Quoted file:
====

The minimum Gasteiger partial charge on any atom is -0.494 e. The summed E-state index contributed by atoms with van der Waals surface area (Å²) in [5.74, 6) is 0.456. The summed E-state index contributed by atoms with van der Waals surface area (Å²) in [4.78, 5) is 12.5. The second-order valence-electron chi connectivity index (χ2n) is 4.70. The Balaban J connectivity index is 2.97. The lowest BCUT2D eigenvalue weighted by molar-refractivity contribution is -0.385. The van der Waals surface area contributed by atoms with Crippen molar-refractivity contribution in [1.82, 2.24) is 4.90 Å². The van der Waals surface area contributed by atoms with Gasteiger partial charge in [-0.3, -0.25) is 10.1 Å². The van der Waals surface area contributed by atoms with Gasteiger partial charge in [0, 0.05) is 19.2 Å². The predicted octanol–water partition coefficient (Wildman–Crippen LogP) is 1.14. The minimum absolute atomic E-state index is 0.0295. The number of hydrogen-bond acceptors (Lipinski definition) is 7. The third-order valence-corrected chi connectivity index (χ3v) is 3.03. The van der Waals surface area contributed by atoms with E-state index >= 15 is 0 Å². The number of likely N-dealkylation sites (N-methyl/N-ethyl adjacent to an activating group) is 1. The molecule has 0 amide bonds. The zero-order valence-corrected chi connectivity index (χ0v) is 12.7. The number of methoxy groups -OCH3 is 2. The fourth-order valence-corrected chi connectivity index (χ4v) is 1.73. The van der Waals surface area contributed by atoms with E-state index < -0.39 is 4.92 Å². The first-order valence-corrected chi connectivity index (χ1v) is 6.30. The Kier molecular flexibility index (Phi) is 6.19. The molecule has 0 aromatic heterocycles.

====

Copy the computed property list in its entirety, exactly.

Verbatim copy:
The minimum Gasteiger partial charge on any atom is -0.494 e. The summed E-state index contributed by atoms with van der Waals surface area (Å²) in [5.74, 6) is 0.456. The summed E-state index contributed by atoms with van der Waals surface area (Å²) in [4.78, 5) is 12.5. The second-order valence-electron chi connectivity index (χ2n) is 4.70. The Balaban J connectivity index is 2.97. The lowest BCUT2D eigenvalue weighted by molar-refractivity contribution is -0.385. The van der Waals surface area contributed by atoms with Crippen molar-refractivity contribution in [1.82, 2.24) is 4.90 Å². The van der Waals surface area contributed by atoms with Gasteiger partial charge in [-0.3, -0.25) is 10.1 Å². The van der Waals surface area contributed by atoms with Gasteiger partial charge in [0, 0.05) is 19.2 Å². The predicted octanol–water partition coefficient (Wildman–Crippen LogP) is 1.14. The minimum absolute atomic E-state index is 0.0295. The number of hydrogen-bond acceptors (Lipinski definition) is 7. The third-order valence-corrected chi connectivity index (χ3v) is 3.03. The van der Waals surface area contributed by atoms with E-state index >= 15 is 0 Å². The number of likely N-dealkylation sites (N-methyl/N-ethyl adjacent to an activating group) is 1. The molecule has 0 amide bonds. The zero-order valence-corrected chi connectivity index (χ0v) is 12.7. The number of methoxy groups -OCH3 is 2. The fourth-order valence-corrected chi connectivity index (χ4v) is 1.73. The van der Waals surface area contributed by atoms with E-state index < -0.39 is 4.92 Å². The first-order valence-corrected chi connectivity index (χ1v) is 6.30. The Kier molecular flexibility index (Phi) is 6.19. The molecule has 0 aromatic heterocycles.